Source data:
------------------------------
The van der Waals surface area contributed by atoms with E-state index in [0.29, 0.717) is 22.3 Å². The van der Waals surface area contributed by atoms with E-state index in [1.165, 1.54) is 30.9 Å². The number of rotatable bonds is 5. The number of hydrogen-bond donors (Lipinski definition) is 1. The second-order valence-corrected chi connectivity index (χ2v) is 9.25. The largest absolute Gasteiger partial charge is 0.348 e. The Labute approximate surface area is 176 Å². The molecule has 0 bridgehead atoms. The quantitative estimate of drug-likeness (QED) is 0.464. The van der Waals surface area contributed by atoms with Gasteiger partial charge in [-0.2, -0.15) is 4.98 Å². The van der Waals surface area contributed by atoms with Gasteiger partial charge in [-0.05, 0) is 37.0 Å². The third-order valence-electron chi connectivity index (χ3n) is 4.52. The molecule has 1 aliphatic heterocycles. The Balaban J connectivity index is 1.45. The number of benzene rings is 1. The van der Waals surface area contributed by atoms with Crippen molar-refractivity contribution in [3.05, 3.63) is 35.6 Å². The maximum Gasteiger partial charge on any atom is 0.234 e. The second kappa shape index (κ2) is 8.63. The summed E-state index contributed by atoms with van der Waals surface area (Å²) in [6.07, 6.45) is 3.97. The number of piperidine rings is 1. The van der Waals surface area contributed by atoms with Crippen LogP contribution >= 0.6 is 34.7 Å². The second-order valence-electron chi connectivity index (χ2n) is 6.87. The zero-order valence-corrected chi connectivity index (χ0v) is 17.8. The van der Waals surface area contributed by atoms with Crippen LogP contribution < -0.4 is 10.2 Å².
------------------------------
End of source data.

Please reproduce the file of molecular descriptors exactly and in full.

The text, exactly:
The van der Waals surface area contributed by atoms with E-state index in [0.29, 0.717) is 22.3 Å². The van der Waals surface area contributed by atoms with E-state index in [1.165, 1.54) is 30.9 Å². The number of rotatable bonds is 5. The number of hydrogen-bond donors (Lipinski definition) is 1. The second-order valence-corrected chi connectivity index (χ2v) is 9.25. The largest absolute Gasteiger partial charge is 0.348 e. The Labute approximate surface area is 176 Å². The molecule has 0 bridgehead atoms. The quantitative estimate of drug-likeness (QED) is 0.464. The van der Waals surface area contributed by atoms with Gasteiger partial charge in [-0.2, -0.15) is 4.98 Å². The van der Waals surface area contributed by atoms with Gasteiger partial charge in [-0.05, 0) is 37.0 Å². The third-order valence-electron chi connectivity index (χ3n) is 4.52. The molecule has 1 aliphatic heterocycles. The Balaban J connectivity index is 1.45. The number of benzene rings is 1. The van der Waals surface area contributed by atoms with Crippen molar-refractivity contribution in [3.05, 3.63) is 35.6 Å². The maximum Gasteiger partial charge on any atom is 0.234 e. The second kappa shape index (κ2) is 8.63. The summed E-state index contributed by atoms with van der Waals surface area (Å²) in [6.07, 6.45) is 3.97. The number of piperidine rings is 1. The van der Waals surface area contributed by atoms with Crippen LogP contribution >= 0.6 is 34.7 Å². The second-order valence-electron chi connectivity index (χ2n) is 6.87. The zero-order valence-corrected chi connectivity index (χ0v) is 17.8. The van der Waals surface area contributed by atoms with Crippen LogP contribution < -0.4 is 10.2 Å².